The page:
Relocation attorney

Under Florida law, "relocation" is defined as a change in the location of the principal residence of a parent from his or her principal place of residence at the time of the last order establishing or modifying time-sharing, or at the time of filing the pending action to establish or modify time-sharing.  The change of location must be at least 50 miles from that residence, and for at least 60 consecutive days.  

Parents may agree to relocation.  The agreement must be:

  • Written
  • Show consent
  • Define an access or time-sharing schedule for the non-relocating parent 
  • Describe transportation arrangements
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Heather Bryan

Petitions to Relocate

If agreement is not reached, the parent who wishes to relocate must file a petition and serve it on the non-relocating parent.  If a parent relocates does so without a valid agreement or a court order, he or she may be subject to contempt and the court can take that into account in future proceedings.

An objection to the petition to relocate must be verified and include a specific, factual basis supporting the reasons against the relocation, including a statement of the amount of participation of involvement the objecting party currently has or had in the life of the child.

Temporary Order

The court may grant a temporary restraining order preventing the relocation of a child, an order to return a child, or order some other appropriate remedial relief if the court finds:

  • That the petition to relocate does not comply with the petition to relocate requirements;
  • That the child has been relocated without a written agreement of the parties or without court approval; or
  • From an examination of the evidence presented at the preliminary hearing that there is a likelihood that upon final hearing the court will not approve the relocation of the child.

The court may grant a temporary order permitting relocation of the child pending final hearing if the court finds:

  • That the petition to relocate was properly filed and is otherwise in compliance with the requirements of the statute;
  • From an examination of the evidence presented at a preliminary hearing, that there is a likelihood that on a final hearing the court will approve the relocation of the child.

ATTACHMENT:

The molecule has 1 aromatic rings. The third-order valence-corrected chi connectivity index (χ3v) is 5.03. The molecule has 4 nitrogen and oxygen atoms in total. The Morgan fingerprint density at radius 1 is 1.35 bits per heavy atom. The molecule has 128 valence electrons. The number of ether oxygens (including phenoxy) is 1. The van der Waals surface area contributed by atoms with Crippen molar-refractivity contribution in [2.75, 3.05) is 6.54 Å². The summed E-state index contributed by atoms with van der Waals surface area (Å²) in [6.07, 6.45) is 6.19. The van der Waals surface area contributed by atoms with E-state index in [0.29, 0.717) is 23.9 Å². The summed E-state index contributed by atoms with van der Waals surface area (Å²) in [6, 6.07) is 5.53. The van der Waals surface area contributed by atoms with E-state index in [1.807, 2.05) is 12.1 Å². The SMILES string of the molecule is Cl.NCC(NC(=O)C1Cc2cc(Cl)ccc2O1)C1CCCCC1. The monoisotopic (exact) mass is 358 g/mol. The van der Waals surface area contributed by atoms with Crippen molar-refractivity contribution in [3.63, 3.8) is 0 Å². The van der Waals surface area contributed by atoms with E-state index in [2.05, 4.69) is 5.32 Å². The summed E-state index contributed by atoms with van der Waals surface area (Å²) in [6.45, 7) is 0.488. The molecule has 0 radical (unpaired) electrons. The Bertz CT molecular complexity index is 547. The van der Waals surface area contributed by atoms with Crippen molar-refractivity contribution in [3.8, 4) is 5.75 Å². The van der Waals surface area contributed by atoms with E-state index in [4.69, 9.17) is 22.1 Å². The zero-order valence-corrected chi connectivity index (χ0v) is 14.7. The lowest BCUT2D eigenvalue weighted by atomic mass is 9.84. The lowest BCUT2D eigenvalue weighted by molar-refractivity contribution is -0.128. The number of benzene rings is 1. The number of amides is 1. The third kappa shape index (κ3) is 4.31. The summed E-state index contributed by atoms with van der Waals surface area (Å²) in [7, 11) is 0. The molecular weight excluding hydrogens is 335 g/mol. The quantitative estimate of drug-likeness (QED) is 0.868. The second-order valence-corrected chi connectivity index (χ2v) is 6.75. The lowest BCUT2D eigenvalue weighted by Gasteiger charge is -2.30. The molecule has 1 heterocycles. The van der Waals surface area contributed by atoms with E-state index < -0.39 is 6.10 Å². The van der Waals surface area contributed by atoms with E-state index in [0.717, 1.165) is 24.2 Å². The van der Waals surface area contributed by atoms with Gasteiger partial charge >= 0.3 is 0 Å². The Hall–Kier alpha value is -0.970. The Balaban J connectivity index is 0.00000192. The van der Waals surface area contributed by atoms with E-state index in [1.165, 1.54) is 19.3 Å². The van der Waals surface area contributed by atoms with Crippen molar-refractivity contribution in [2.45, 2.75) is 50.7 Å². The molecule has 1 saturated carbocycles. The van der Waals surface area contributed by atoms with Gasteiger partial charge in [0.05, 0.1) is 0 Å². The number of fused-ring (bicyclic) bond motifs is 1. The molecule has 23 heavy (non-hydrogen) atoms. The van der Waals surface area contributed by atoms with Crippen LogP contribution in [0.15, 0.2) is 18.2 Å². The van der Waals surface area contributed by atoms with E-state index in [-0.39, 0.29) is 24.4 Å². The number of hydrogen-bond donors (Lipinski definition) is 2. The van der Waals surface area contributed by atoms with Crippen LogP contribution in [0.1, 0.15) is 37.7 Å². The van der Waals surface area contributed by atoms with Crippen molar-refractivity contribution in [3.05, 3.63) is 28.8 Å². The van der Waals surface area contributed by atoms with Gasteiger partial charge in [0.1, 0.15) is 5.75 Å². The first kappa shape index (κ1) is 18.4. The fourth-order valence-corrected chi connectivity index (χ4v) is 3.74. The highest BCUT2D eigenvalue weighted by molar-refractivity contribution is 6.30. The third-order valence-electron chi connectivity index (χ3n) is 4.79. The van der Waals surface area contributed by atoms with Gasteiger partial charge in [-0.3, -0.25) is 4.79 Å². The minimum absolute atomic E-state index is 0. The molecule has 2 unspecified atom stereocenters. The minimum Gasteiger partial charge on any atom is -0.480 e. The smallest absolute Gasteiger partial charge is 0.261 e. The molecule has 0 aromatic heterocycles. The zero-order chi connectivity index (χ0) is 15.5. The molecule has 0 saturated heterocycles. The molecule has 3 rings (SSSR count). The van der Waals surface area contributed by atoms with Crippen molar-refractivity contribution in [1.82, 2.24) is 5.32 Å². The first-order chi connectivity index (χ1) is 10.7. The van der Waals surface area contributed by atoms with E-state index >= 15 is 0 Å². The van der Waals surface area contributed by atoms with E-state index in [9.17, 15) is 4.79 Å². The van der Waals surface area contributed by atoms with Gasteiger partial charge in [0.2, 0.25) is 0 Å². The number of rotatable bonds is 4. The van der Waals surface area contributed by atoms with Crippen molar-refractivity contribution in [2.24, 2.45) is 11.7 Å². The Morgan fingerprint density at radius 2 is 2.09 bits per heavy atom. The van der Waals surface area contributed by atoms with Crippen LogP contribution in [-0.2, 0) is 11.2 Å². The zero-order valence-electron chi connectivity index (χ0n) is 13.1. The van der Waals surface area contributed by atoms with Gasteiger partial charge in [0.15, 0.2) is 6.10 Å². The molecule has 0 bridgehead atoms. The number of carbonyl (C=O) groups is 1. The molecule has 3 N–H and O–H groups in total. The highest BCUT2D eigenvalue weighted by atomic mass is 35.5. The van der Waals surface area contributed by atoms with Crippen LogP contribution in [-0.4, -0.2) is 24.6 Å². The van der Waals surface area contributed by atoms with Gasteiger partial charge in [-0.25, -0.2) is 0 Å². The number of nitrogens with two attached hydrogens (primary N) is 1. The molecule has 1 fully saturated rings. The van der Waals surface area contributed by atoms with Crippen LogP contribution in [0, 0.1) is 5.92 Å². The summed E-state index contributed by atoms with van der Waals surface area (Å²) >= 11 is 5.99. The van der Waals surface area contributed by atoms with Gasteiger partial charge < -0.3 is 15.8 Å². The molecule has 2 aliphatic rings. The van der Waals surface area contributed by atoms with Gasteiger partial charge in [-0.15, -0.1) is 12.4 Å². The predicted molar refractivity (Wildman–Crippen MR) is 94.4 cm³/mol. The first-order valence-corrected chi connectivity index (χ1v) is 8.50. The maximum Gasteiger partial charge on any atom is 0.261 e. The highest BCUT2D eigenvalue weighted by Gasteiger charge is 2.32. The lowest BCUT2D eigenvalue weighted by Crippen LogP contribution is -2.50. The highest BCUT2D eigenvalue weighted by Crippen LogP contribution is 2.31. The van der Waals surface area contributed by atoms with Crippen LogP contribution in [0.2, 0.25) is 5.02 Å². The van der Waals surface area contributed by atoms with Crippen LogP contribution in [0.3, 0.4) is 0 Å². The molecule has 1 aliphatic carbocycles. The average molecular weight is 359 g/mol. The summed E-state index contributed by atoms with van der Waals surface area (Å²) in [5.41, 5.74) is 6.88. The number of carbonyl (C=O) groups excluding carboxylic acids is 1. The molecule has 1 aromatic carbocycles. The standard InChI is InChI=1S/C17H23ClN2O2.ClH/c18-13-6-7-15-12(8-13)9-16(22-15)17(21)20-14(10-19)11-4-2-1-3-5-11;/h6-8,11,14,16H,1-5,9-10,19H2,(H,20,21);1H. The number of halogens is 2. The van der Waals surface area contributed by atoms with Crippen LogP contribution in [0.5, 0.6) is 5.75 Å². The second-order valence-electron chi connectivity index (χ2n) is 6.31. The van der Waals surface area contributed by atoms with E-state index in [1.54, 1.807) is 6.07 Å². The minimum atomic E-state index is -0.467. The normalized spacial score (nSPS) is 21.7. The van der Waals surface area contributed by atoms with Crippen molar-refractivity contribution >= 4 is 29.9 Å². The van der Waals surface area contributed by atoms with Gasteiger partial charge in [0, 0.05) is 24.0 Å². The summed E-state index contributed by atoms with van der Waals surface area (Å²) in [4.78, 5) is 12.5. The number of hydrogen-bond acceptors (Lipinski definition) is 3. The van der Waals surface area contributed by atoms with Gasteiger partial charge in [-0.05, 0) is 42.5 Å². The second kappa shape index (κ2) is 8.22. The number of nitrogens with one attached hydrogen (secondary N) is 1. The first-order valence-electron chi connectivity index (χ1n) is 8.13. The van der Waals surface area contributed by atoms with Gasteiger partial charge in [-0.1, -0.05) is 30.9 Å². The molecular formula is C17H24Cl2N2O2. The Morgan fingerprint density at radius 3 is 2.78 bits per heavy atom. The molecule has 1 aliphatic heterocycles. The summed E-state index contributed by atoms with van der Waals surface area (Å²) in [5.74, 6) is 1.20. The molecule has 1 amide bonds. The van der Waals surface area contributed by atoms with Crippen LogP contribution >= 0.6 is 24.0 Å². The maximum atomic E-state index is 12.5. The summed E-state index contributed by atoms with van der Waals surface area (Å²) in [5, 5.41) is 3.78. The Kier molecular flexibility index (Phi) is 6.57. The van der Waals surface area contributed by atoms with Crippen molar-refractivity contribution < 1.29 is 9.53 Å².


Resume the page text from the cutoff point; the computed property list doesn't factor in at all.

Factors A Court Considers In Determining Relocation

  • The nature, quality, extent of involvement, and duration of the child’s relationship with the parent or other person proposing to relocate with the child and with the non-relocating parent, other persons, siblings, half-siblings, and other significant persons in the child’s life.
  • The age and developmental stage of the child, the needs of the child, and the likely impact the relocation will have on the child’s physical, educational, and emotional development, taking into consideration any special needs of the child.
  • The feasibility of preserving the relationship between the non-relocating parent or other person and the child through substitute arrangements that take into consideration the logistics of contact, access, and time-sharing, as well as the financial circumstances of the parties; whether those factors are sufficient to foster a continuing meaningful relationship between the child and the non-relocating parent or other person; and the likelihood of compliance with the substitute arrangements by the relocating parent or other person once he or she is out of the jurisdiction of the court.
  • The child’s preference, taking into consideration the age and maturity of the child.
  • Whether the relocation will enhance the general quality of life for both the parent or other person seeking the relocation and the child, including, but not limited to, financial or emotional benefits or educational opportunities.
  • The reasons each parent or other person is seeking or opposing the relocation.
  • The current employment and economic circumstances of each parent or other person and whether the proposed relocation is necessary to improve the economic circumstances of the parent or other person seeking relocation of the child.
  • That the relocation is sought in good faith and the extent to which the objecting parent has fulfilled his or her financial obligations to the parent or other person seeking relocation, including child support, spousal support, and marital property and marital debt obligations.
  • The career and other opportunities available to the objecting parent or other person if the relocation occurs.
  • A history of substance abuse or domestic violence as defined in s. 741.28 or which meets the criteria of s. 39.806(1)(d) by either parent, including a consideration of the severity of such conduct and the failure or success of any attempts at rehabilitation.
  • Any other factor affecting the best interest of the child or as set forth in s. 61.13.

If you or someone you care about wishes to relocate or fight against a relocation, you need an attorney who will aggressively protect your rights. Heather Bryan Law can help. Please contact us today for a consultation by calling 863-825-5309.